SEAMAP Real-time Plots for the year 2002
This is the fourth preliminary sampling report for June 23 through July 1 by the NOAA Ship OREGON II off the Texas and Louisiana coasts, and sampling from Texas vessels on June 26. Catch data from the OREGON II were taken with a 40-ft trawl. Catch data from the Texas vessels were taken with 20-ft trawls.
Catch rates have been converted to pounds per hour for a 40-ft trawl. Shrimp counts are heads-off. Catch rates for finfish are given in the charts divided by 10; e.g., a charted catch rate of 19 means 190 lb/hr. The squares on the charts are 10-minute grids and contain an average catch or count from one or more sampling stations within a particular grid. The sampling stations were located randomly by depth zone.
No samples were taken east of the Mississippi River during this sampling period. The catch data west of the River indicated that the highest brown shrimp catch rate was 26.7 lb/hr of 36-count shrimp at 28°41.3' N. lat. and 93°21.2' W. long., in 17 fm. No white shrimp were caught west of the River during this sampling period. The highest pink shrimp catch rate was 3.1 lb/hr of 23-count shrimp at 28°43.2' N. lat. and 93°53.9' W. long., in 14 fm. The highest finfish catch rate west of the River was 240 lb/hr reported at the same station, with Atlantic bumper being the predominant finfish species.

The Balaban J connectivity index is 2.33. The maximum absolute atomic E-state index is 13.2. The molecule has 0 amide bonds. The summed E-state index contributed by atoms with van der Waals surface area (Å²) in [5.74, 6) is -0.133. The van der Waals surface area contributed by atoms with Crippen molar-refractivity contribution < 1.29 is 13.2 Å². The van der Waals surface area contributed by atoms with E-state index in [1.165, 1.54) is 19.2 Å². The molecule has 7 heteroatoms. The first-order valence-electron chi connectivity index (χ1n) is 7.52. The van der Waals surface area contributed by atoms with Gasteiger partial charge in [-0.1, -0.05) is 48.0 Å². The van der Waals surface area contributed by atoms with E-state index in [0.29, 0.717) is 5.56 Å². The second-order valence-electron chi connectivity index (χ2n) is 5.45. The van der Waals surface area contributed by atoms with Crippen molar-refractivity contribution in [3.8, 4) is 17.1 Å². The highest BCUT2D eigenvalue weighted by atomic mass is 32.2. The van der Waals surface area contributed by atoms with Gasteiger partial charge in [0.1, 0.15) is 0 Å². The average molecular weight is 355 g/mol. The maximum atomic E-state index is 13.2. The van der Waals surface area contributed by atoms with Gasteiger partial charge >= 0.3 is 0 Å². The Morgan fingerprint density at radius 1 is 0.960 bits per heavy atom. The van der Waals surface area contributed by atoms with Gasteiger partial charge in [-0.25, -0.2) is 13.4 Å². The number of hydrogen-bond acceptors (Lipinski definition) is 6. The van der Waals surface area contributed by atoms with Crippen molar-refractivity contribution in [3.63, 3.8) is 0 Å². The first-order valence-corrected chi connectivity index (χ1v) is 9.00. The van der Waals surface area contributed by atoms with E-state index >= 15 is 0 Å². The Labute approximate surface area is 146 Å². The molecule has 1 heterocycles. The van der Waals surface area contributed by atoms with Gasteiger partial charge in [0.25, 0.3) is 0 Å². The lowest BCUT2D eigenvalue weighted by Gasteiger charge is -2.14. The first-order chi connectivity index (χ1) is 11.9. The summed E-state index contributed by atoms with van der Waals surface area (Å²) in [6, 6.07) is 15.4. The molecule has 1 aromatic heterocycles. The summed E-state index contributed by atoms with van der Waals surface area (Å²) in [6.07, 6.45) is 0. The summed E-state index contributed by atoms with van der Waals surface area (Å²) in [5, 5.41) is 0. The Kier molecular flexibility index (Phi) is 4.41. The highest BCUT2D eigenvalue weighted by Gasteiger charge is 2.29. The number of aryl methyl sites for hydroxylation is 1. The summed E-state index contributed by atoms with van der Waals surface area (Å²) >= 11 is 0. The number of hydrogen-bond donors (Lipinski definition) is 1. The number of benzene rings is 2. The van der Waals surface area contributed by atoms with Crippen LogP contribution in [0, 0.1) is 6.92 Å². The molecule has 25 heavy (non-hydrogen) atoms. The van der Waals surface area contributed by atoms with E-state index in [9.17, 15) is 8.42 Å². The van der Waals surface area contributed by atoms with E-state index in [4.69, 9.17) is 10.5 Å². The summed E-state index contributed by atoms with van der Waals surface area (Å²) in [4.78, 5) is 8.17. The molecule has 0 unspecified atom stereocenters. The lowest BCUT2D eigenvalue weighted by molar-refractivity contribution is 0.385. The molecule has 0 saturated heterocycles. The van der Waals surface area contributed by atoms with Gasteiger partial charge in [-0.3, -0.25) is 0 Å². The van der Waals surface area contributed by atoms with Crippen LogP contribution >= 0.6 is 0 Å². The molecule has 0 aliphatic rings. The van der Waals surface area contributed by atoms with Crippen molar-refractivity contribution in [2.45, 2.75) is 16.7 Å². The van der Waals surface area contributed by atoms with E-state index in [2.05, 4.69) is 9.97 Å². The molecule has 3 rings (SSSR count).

The catch data for Texas indicated that the highest brown shrimp catch rate was 151.1 lb/hr of 57-count shrimp at 28°36.4' N. lat. and 94°43.4' W. long., in 16 fm. The highest white shrimp catch rate was 52.1 lb/hr of 7-count shrimp at 28°11.9' N. lat. and 96°38.3' W. long., in 5 fm. The highest pink shrimp catch rate was 21.8 lb/hr of 38-count shrimp at 28°46.2' N. lat. and 94°40.3' W. long., in 12 fm. The highest finfish catch rate for Texas was 1,370 lb/hr reported in 7 fm at 28°21.4' N. lat. and 96°20.1' W. long., with Atlantic croaker being the predominant finfish species.Back to 2002